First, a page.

Parkinson's Disease

WHAT IS PARKINSON’S DISEASE?

Parkinson's disease is a condition which results from a loss of dopamine in the substantia nigra of the brain stem.

Parkinson’s disease affects 1% of people aged over 50 years. Sometimes it affects younger people. In most cases the cause is unknown.

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What are the symptoms of Parkinson’s disease?

The three main symptoms of Parkinson’s disease are usually tremor, stiffness and slow movement. Patients often develop medication-related side-effects such as dyskinesias (‘wriggles’), and may fluctuate wildly from being almost ‘frozen’ to experiencing uncontrollable and unintended movement. Walking problems are very common.

How is it treated?

Parkinson's disease is treated in the first instance with medications, such as levadopa (Sinemet®). Unfortunately, the effectiveness of such medications may decrease over a number of years, and they may also cause other abnormal involuntary movements.

What are the reasons for surgery?

When medications are no longer working well, or their side effects are too severe, surgery may help. The procedure most commonly used to treat Parkinson's disease is deep brain stimulation (DBS).

Clinical studies and experience suggest that surgery should be considered earlier rather than later. This is due to the high likelihood of developing severe medication side-effects with long-term treatment. Better outcomes are typically experienced with earlier surgery, and there is a higher chance of avoiding, delaying or minimising the economic and social side-effects associated with advanced Parkinson’s disease.

What are the alternatives to surgery?

At present, the only alternatives to surgery are medications. You should check with a movement disorder neurologist to make sure that you have tried all of the appropriate medications before seriously considering surgery.

What do you need to tell the doctor before surgery?

It is important that you tell your surgeon if you:

  • Have blood clotting or bleeding problems
  • Are taking aspirin, warfarin, or anything else (even some herbal supplements) that might thin your blood
  • Have high blood pressure
  • Have any allergies
  • Have any other health problems

What is deep brain stimulation?

Deep brain stimulation works by inserting fine wires (electrodes) into one of three sites in the brain that are important in Parkinson's disease. These are the subthalamic nucleus (STN), the thalamus, and the pallidum. The STN is the most common structure targeted.

DBS works by reducing the activity of these tiny areas that are overactive in Parkinson's disease. DBS helps to slow these parts of the brain down because the electrical pulse inhibits the activity in the brain surrounding the wire.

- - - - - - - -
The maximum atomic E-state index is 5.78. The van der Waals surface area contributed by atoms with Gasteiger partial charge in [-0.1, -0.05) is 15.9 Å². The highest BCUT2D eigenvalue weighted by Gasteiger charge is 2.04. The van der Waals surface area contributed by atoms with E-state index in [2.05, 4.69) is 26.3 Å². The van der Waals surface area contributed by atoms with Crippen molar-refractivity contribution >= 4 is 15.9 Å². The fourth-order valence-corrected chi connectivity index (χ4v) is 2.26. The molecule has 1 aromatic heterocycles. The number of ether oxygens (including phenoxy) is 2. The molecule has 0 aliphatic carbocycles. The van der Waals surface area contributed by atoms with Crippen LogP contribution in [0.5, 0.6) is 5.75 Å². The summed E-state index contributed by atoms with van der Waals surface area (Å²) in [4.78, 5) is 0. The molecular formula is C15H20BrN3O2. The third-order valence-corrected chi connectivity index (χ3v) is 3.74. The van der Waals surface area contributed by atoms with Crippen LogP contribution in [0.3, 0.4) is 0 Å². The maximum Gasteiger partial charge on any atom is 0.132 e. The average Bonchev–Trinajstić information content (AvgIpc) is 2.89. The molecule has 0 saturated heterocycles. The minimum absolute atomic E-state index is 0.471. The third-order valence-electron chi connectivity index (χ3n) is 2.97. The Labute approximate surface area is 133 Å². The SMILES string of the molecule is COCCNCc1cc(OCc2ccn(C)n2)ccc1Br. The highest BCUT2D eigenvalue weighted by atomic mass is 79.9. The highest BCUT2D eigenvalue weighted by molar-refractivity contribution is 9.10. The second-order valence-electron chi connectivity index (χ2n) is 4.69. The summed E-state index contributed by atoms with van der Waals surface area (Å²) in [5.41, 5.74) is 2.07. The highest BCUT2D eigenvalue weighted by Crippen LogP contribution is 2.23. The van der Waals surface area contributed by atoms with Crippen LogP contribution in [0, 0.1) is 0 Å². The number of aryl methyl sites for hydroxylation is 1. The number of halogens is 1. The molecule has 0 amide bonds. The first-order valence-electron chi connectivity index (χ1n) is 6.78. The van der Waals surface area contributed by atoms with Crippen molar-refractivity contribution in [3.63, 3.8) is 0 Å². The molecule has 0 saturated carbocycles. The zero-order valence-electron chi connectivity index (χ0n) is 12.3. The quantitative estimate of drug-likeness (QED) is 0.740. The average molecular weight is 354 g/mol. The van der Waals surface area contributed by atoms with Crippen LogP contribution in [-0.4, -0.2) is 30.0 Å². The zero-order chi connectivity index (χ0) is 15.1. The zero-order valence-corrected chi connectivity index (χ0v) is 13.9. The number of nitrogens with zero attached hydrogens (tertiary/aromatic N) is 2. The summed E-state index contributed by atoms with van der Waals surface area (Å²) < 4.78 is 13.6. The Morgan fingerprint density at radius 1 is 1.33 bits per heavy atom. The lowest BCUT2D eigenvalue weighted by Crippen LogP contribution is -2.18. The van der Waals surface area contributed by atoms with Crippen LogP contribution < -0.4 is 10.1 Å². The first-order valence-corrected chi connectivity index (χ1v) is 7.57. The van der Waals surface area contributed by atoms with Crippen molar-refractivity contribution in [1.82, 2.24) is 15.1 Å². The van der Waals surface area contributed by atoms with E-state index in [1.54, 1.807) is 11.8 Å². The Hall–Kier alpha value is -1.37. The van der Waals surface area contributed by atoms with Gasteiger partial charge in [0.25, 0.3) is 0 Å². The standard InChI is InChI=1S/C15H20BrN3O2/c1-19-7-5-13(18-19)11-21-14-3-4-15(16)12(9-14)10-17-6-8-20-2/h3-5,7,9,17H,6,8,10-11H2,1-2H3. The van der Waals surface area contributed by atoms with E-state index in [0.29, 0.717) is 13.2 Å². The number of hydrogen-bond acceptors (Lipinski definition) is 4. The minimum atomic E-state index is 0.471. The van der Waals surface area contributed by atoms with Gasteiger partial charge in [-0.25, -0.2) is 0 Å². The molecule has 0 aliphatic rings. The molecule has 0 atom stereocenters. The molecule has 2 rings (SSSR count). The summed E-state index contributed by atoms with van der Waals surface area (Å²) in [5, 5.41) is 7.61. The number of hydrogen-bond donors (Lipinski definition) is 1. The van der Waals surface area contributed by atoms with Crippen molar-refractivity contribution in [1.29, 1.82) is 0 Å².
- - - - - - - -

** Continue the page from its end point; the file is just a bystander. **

What are the benefits of deep brain stimulation?

The aim of DBS is to relieve some of the problems caused by Parkinson's disease, such as tremor, stiffness, slowness, and uncontrolled movements (dyskinesias). It tends to reduce motor fluctuations and increases the amount of time spent "on". It also allows most patients to reduce their medications, often by a substantial amount.

Who may benefit from surgery?

Surgery can significantly improve the quality of life for patients with Parkinson’s disease. However these operations are not suitable for all patients and thorough assessments must be carried out to ensure that the likely benefits of surgery outweigh the risks.

A suitable patient for consideration for surgery may be as follows:

  • Parkinsons disease without unusual features that has responded to dopamine medication at some stage
  • Failed optimum medical therapy
  • Disabling drug-induced dyskinesias

How successful is surgery?

Surgery for Parkinson's disease frequently results in a reduction in the symptoms and signs of this condition, and an improvement in quality of life. Some patients are able to return to their previous occupation following successful treatment. Surgery does not return you to "normal" however, and it is important that you understand this before going ahead. Overall, of the patients selected for surgery, around 80-90% will significantly benefit.

How long will the benefits last?

This will vary from patient to patient. Typically, patients obtain a benefit for 5-8 years or longer. The benefit gradually decreases with time (due to progression of the underlying disease). A small proportion of patients may benefit from repeat surgery if the benefits drop off.

What should you notify your doctor of after surgery?

  • Increasing headache
  • Fever
  • Swelling or infection of the wounds
  • Leakage of fluid from the wound
  • Fitting (seizures)
  • Abnormal sensations or movements in your face, arms or legs
  • Weakness or numbness
  • Drowsiness
  • Any other concerns